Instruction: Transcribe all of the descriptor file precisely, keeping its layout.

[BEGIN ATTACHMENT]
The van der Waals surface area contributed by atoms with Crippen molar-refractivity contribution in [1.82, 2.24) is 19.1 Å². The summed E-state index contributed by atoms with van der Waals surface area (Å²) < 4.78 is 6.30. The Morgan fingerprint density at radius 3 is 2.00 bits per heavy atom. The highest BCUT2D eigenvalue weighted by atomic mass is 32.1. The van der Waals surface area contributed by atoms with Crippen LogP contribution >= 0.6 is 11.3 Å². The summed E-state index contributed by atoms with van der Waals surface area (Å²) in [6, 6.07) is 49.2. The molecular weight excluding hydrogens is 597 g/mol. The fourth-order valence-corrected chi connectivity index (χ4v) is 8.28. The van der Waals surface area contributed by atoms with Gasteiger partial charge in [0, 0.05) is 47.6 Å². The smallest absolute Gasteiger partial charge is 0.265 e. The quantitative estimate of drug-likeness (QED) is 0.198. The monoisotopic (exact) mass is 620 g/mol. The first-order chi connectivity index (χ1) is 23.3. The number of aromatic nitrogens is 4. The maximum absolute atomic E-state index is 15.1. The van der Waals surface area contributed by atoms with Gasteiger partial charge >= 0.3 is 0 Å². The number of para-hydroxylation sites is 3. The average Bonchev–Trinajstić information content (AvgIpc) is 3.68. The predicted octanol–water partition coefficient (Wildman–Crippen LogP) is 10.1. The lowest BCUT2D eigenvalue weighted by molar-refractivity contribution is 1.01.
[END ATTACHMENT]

The van der Waals surface area contributed by atoms with Crippen molar-refractivity contribution in [1.82, 2.24) is 19.1 Å². The summed E-state index contributed by atoms with van der Waals surface area (Å²) < 4.78 is 6.30. The Morgan fingerprint density at radius 3 is 2.00 bits per heavy atom. The highest BCUT2D eigenvalue weighted by atomic mass is 32.1. The van der Waals surface area contributed by atoms with Crippen LogP contribution >= 0.6 is 11.3 Å². The summed E-state index contributed by atoms with van der Waals surface area (Å²) in [6, 6.07) is 49.2. The molecular weight excluding hydrogens is 597 g/mol. The fourth-order valence-corrected chi connectivity index (χ4v) is 8.28. The van der Waals surface area contributed by atoms with Gasteiger partial charge in [0, 0.05) is 47.6 Å². The smallest absolute Gasteiger partial charge is 0.265 e. The quantitative estimate of drug-likeness (QED) is 0.198. The monoisotopic (exact) mass is 620 g/mol. The first-order chi connectivity index (χ1) is 23.3. The number of aromatic nitrogens is 4. The maximum absolute atomic E-state index is 15.1. The van der Waals surface area contributed by atoms with Gasteiger partial charge >= 0.3 is 0 Å². The number of para-hydroxylation sites is 3. The average Bonchev–Trinajstić information content (AvgIpc) is 3.68. The predicted octanol–water partition coefficient (Wildman–Crippen LogP) is 10.1. The lowest BCUT2D eigenvalue weighted by molar-refractivity contribution is 1.01.